Colors of KeiEastern Banda Sea & Triton Bay
The cruise ‘Colors of Kei’ combines two dive regions that are both world class but very different one from another: the chain of islands at the eastern border of the Banda Sea; and, Triton Bay, just off the Papuan mainland.
Our cruise commences in Saumlaki, the main city on the island of Tanimbar, in the deep Southeast of the Banda Sea. Soon upon leaving Saumlaki, we will start diving the many surrounding islands and islets; some of the diving here still has exploration character, since the area is very rarely visited let alone dived. Moving north, we will next dive the Watubela chain of islands; here, crystal clear water, steep walls, and some of the most amazing table coral gardens await us. We the currents are running, there is a fair chance to see batteries of barracuda and the biggest Napoleon wrasses anywhere to be found!
Leaving the Moluccas, we will cross over to the Papuan mainland and Triton Bay to experience a very different scenery both above and below the waterline: densely forested mountains, their peaks more often than not veiled in clouds, make a dramatic backdrop to underwater slopes alive with the most delicate and colorful soft corals over which big schools of fish are feeding and hunting. Given the close proximity to the mainland, visibility varies significantly, and we will need to select our sites and time our dives with this in mind.
On the day prior to disembarkation, we will visit the huge limestone labyrinth inside the bay, prior to pulling into Kaimana. From here, guests can continue to Ambon, Sorong or Jakarta. Saumlaki, our port of embarkation, can easily be reached by plane from Jakarta or Ambon
Départs à venir pour Colors of Kei
Cliquez 'Inquire' pour votre demande de disponibilité
|Cruise-ID||Start||End||# Nights||Cruise Name||Cruise Area||From||To||Price (US$)||Availability|
|2020-21||22-Nov-20||4-Dec-20||12||Colors of Kei||Triton Bay, Kei Islands, Southwest Moluccas||Tual||Kaimana||4,895||Inquire|
|2021-21||23-Nov-21||4-Dec-21||11||Colors of Kei||Triton Bay, Kei Islands, Southwest Moluccas||Tual||Kaimana||4,535||Inquire|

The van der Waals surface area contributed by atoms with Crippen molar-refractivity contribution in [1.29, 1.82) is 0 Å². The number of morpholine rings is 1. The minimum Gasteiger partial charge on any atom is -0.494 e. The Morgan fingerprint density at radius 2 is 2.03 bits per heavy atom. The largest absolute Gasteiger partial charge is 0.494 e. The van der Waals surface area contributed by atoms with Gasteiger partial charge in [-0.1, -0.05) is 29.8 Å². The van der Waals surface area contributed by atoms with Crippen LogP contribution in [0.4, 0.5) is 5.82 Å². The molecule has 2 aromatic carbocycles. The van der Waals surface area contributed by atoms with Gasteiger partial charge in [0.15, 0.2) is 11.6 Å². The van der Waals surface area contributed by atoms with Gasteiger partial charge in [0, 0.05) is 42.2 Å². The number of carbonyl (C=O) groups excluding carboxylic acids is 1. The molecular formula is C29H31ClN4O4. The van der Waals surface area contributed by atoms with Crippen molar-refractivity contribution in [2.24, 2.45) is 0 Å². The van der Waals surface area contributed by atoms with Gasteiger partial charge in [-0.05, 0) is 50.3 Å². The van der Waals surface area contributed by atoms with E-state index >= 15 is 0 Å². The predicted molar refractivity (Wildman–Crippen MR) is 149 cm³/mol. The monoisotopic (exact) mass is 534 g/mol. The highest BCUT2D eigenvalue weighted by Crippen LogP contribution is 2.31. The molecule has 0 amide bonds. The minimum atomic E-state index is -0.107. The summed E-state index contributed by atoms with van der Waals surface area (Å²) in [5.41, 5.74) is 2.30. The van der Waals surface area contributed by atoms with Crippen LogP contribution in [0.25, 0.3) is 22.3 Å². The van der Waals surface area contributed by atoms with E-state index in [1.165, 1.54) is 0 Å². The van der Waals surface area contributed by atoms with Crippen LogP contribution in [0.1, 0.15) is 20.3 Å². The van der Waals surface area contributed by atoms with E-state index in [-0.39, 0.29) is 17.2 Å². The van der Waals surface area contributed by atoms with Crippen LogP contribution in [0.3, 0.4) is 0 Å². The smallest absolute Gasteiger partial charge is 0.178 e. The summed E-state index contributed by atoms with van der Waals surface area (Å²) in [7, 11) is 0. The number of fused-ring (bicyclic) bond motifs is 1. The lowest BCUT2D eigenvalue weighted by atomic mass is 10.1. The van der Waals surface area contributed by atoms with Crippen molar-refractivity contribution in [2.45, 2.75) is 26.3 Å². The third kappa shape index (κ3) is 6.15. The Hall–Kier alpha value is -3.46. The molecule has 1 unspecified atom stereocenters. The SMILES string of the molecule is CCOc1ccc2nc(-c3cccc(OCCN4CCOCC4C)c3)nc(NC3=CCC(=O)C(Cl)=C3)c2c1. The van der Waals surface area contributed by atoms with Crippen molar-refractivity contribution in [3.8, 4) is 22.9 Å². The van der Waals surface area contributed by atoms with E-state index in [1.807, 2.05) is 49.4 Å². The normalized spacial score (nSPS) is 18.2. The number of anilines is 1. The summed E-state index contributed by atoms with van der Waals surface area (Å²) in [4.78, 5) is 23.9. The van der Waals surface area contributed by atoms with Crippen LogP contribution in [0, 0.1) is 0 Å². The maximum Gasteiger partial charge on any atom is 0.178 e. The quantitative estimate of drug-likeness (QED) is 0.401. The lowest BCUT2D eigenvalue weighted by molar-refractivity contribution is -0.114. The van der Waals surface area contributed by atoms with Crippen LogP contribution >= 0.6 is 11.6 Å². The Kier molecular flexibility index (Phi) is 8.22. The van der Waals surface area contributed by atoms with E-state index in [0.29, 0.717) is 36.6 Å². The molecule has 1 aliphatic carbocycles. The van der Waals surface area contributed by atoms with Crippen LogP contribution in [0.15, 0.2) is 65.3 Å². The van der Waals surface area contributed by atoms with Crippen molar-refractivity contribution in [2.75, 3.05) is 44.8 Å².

Dive Blog – Colors of Kei
Check out our dive blog and read up on some spectacular dives we had on this cruise itin!
30-Nov-14: Batu Kelapa
Arguably the dive that holds the record on this cruise for highest fishcount and biomass in the shallows. As we backrolled and went down to 5-10m, we literally almost could not see the reef shallows, so thick were the streams of fusiliers and surgeonfish. As we moved deeper and onto the ridge, and oceanic manta swept in for a thorough cleaning job at the local station.
28-Nov-14: Sunken City
Fish all around, all softcoral open and blossoming, even though the current was very mild. Some divers saw only part of this extensive and varied dive site, as an oceanic manta came in an got cleaned and still was not satisfied with the result, as the divers already needed to head for shallower waters.
26-Nov-14: Tatumbar Point
There was current, and the yellow and orange tubbastrea were all open, at what bis arguably one of the best wall dives in all of Indonesia. Besides enticing the soft coral to feed, the current alos brought in lots of fish, including many large Napolean wrasses and some giant trevally, while schools of bumphead parrotfish were trying to defy the current and keep munching away!
With almost the entire top of the ridge covered in silversides, we watched as schools of hungry mackerels scads, yellow-spotted trevally and tiny bonitos shot through the shimmering clouds of tiny fish. The numerous Napoleon wrasseds appeared to be among the few fish here not caught up in a feeding frenzy!
07-Apr-14: Ancient Reef
Once again we had a terrific dive on Ancient Reef. In a fairly mild current and with superb viz, we drifted along the Eastern edge of the reef which was packed just with fish. A little bit off the Eastern edge, we saw a hammerhead shark; we also saw oceanic mantas at two different cleaning stations.
04-Apr-14: Enchanted Forest